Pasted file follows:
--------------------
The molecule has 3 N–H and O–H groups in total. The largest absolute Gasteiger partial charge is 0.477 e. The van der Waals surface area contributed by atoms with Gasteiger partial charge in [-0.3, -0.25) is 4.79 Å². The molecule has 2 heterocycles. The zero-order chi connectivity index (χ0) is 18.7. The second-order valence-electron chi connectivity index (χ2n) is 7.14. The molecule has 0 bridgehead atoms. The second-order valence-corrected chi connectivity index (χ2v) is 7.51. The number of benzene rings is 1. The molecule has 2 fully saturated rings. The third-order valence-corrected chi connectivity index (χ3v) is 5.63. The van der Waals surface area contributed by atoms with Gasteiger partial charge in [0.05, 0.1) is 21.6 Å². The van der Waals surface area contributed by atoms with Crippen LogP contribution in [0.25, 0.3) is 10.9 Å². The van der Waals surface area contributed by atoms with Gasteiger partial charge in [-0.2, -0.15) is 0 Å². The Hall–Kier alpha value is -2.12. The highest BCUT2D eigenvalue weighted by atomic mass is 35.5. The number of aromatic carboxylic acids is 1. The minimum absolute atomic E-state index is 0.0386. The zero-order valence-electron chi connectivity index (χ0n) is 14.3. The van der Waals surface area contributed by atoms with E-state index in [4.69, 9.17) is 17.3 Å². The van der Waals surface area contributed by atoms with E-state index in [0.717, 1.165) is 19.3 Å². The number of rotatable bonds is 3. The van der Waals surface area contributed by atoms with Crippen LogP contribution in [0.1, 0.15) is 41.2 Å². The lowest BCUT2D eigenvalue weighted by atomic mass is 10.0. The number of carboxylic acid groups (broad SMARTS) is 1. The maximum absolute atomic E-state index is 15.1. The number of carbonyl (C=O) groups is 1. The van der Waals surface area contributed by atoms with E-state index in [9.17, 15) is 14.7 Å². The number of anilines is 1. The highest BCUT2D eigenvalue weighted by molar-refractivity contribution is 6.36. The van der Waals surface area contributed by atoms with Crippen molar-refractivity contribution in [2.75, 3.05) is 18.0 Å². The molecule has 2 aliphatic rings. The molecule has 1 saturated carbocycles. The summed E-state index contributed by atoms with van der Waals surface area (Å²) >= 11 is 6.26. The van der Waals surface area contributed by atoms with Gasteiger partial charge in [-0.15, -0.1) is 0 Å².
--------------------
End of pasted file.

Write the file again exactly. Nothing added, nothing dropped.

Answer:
The molecule has 3 N–H and O–H groups in total. The largest absolute Gasteiger partial charge is 0.477 e. The van der Waals surface area contributed by atoms with Gasteiger partial charge in [-0.3, -0.25) is 4.79 Å². The molecule has 2 heterocycles. The zero-order chi connectivity index (χ0) is 18.7. The second-order valence-electron chi connectivity index (χ2n) is 7.14. The molecule has 0 bridgehead atoms. The second-order valence-corrected chi connectivity index (χ2v) is 7.51. The number of benzene rings is 1. The molecule has 2 fully saturated rings. The third-order valence-corrected chi connectivity index (χ3v) is 5.63. The van der Waals surface area contributed by atoms with Gasteiger partial charge in [0.05, 0.1) is 21.6 Å². The van der Waals surface area contributed by atoms with Crippen LogP contribution in [0.25, 0.3) is 10.9 Å². The van der Waals surface area contributed by atoms with Gasteiger partial charge in [-0.2, -0.15) is 0 Å². The Hall–Kier alpha value is -2.12. The highest BCUT2D eigenvalue weighted by atomic mass is 35.5. The number of aromatic carboxylic acids is 1. The minimum absolute atomic E-state index is 0.0386. The zero-order valence-electron chi connectivity index (χ0n) is 14.3. The van der Waals surface area contributed by atoms with E-state index in [4.69, 9.17) is 17.3 Å². The van der Waals surface area contributed by atoms with E-state index in [0.717, 1.165) is 19.3 Å². The number of rotatable bonds is 3. The van der Waals surface area contributed by atoms with Crippen LogP contribution in [0.1, 0.15) is 41.2 Å². The lowest BCUT2D eigenvalue weighted by atomic mass is 10.0. The number of carboxylic acid groups (broad SMARTS) is 1. The maximum absolute atomic E-state index is 15.1. The number of carbonyl (C=O) groups is 1. The van der Waals surface area contributed by atoms with E-state index in [9.17, 15) is 14.7 Å². The number of anilines is 1. The highest BCUT2D eigenvalue weighted by molar-refractivity contribution is 6.36. The van der Waals surface area contributed by atoms with Crippen molar-refractivity contribution in [2.75, 3.05) is 18.0 Å². The molecule has 2 aliphatic rings. The molecule has 1 saturated carbocycles. The summed E-state index contributed by atoms with van der Waals surface area (Å²) >= 11 is 6.26. The van der Waals surface area contributed by atoms with Gasteiger partial charge in [-0.15, -0.1) is 0 Å².